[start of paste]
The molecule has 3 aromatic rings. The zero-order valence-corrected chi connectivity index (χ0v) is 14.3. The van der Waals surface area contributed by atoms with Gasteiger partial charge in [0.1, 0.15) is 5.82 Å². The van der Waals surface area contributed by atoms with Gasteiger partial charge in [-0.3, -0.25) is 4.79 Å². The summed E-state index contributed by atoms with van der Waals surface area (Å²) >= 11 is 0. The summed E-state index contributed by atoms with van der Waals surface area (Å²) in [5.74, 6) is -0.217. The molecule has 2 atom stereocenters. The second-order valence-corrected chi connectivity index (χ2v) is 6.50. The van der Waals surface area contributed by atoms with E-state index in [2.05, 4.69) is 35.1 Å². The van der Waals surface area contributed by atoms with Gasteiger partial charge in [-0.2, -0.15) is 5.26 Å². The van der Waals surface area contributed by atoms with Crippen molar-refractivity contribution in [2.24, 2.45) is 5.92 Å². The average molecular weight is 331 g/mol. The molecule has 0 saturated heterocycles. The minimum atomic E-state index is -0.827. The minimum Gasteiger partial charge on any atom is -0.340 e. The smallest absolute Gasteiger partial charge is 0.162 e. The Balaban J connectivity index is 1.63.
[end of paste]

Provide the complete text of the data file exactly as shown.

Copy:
The molecule has 3 aromatic rings. The zero-order valence-corrected chi connectivity index (χ0v) is 14.3. The van der Waals surface area contributed by atoms with Gasteiger partial charge in [0.1, 0.15) is 5.82 Å². The van der Waals surface area contributed by atoms with Gasteiger partial charge in [-0.3, -0.25) is 4.79 Å². The summed E-state index contributed by atoms with van der Waals surface area (Å²) >= 11 is 0. The summed E-state index contributed by atoms with van der Waals surface area (Å²) in [5.74, 6) is -0.217. The molecule has 2 atom stereocenters. The second-order valence-corrected chi connectivity index (χ2v) is 6.50. The van der Waals surface area contributed by atoms with E-state index in [2.05, 4.69) is 35.1 Å². The van der Waals surface area contributed by atoms with Gasteiger partial charge in [-0.2, -0.15) is 5.26 Å². The van der Waals surface area contributed by atoms with Crippen molar-refractivity contribution in [2.24, 2.45) is 5.92 Å². The average molecular weight is 331 g/mol. The molecule has 0 saturated heterocycles. The minimum atomic E-state index is -0.827. The minimum Gasteiger partial charge on any atom is -0.340 e. The smallest absolute Gasteiger partial charge is 0.162 e. The Balaban J connectivity index is 1.63.